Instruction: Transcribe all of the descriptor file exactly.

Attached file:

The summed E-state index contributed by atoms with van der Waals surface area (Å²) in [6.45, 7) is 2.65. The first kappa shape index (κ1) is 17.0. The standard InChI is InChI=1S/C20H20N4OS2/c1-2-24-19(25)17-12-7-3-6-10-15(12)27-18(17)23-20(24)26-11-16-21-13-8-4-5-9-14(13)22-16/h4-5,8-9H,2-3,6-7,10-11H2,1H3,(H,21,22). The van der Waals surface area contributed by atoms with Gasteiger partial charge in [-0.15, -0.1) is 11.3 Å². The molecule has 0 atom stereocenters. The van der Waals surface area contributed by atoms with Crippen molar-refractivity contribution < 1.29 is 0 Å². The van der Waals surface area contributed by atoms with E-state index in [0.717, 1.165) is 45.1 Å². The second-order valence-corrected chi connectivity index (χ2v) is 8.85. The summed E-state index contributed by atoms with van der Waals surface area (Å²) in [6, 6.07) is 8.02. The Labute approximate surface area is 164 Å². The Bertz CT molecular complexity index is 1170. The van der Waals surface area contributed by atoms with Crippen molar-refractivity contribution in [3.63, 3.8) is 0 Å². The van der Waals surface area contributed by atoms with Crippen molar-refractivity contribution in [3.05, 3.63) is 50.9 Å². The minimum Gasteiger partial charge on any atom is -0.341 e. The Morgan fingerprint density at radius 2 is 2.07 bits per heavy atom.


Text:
The summed E-state index contributed by atoms with van der Waals surface area (Å²) in [6.45, 7) is 2.65. The first kappa shape index (κ1) is 17.0. The standard InChI is InChI=1S/C20H20N4OS2/c1-2-24-19(25)17-12-7-3-6-10-15(12)27-18(17)23-20(24)26-11-16-21-13-8-4-5-9-14(13)22-16/h4-5,8-9H,2-3,6-7,10-11H2,1H3,(H,21,22). The van der Waals surface area contributed by atoms with Gasteiger partial charge in [-0.15, -0.1) is 11.3 Å². The molecule has 0 atom stereocenters. The van der Waals surface area contributed by atoms with Crippen molar-refractivity contribution < 1.29 is 0 Å². The van der Waals surface area contributed by atoms with E-state index in [0.717, 1.165) is 45.1 Å². The second-order valence-corrected chi connectivity index (χ2v) is 8.85. The summed E-state index contributed by atoms with van der Waals surface area (Å²) in [6, 6.07) is 8.02. The Labute approximate surface area is 164 Å². The Bertz CT molecular complexity index is 1170. The van der Waals surface area contributed by atoms with Crippen molar-refractivity contribution in [3.63, 3.8) is 0 Å². The van der Waals surface area contributed by atoms with Crippen molar-refractivity contribution in [3.05, 3.63) is 50.9 Å². The minimum Gasteiger partial charge on any atom is -0.341 e. The Morgan fingerprint density at radius 2 is 2.07 bits per heavy atom.